American diet has seen a recent increase in the use of spices. Allergists say that the trend might lead to a rise in the number of people whose daily lives will be affected due to their increased sensitivity to these spices.

Spices are often not mentioned on food labels because the U.S. Food and Drug Administration doesn't regulate spices. People with an allergy to spices may find it difficult to avoid foods that have spices in it. Also, spices are now found in certain cosmetics and perfumes, making life for those allergic to spices really difficult.

"While spice allergy seems to be rare, with the constantly increasing use of spices in the American diet and a variety of cosmetics, we anticipate more and more Americans will develop this allergy," said allergist Sami Bahna, M.D., American College of Allergy, Asthma and Immunology (ACAAI) past president.

About 2 to 3 percent of all people in the world are allergic to spices. In the U.S., Spice allergy accounts for about 2 percent of all food allergies. Researchers say that spice allergies are under-diagnosed in the country due to unavailability of specific tests.

"Patients with spice allergy often have to go through extreme measures to avoid the allergen. This can lead to strict dietary avoidance, low quality of life and sometimes malnutrition," Bahna added.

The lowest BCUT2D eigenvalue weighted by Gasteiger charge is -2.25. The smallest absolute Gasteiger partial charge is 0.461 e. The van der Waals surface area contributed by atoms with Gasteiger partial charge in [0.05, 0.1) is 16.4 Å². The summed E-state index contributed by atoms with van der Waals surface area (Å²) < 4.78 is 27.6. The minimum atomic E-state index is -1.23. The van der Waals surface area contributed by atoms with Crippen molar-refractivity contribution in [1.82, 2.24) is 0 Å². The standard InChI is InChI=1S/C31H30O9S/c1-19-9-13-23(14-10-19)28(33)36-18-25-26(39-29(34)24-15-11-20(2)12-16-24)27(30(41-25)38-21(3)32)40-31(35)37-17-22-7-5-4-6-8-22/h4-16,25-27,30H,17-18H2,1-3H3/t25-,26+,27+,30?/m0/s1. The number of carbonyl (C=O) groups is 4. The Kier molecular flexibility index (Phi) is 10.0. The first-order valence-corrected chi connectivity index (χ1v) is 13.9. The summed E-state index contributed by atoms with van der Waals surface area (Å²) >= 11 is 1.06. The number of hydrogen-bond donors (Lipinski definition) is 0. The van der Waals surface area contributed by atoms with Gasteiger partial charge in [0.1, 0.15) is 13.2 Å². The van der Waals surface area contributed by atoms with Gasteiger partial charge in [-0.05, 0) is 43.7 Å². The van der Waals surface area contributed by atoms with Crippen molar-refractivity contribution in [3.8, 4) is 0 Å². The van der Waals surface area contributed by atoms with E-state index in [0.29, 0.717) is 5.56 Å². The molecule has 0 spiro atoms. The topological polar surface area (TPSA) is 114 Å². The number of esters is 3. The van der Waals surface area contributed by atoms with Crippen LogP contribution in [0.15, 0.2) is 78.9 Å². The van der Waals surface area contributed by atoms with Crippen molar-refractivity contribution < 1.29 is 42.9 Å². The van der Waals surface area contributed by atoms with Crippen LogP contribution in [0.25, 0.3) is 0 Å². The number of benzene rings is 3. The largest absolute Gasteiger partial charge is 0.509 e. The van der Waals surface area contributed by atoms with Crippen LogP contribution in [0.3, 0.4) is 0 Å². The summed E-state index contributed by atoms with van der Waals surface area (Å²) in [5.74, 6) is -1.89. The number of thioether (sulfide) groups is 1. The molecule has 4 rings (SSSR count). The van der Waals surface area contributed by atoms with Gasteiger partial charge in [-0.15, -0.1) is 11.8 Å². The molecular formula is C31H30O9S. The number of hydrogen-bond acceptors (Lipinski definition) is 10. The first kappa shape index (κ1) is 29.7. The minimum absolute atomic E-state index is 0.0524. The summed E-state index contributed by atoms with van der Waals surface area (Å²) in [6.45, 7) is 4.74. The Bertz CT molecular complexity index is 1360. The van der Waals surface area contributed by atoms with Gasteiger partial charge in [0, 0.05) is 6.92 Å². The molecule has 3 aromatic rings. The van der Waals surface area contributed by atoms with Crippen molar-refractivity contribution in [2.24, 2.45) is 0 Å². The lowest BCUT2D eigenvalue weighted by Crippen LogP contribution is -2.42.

In a presentation at ACAAI Annual Scientific Meeting, Dr. Bahna said that since cosmetics are now being used in cosmetics and fragrances, women might be at increased risk of developing spice allergy. People who already have birch pollen or mugwort allergy can develop allergic reactions to spices.

Any spice from black pepper to vanilla may trigger allergic reactions in people. However, spices like cinnamon and garlic are often known cause the allergies.

"Boiling, roasting, frying and other forms of applying heat to spices may reduce allergy causing agents, but can also enhance them depending on the spice. Because of this allergy's complexity, allergists often recommend a treatment plan that includes strict avoidance which can be a major task," said Dr. Bahna.

A person who has allergy to one known spice can show adverse reactions to many spice blends, experts say.

The 2012 Annual Meeting of the American College of Allergy, Asthma & Immunology began today in Anaheim, California.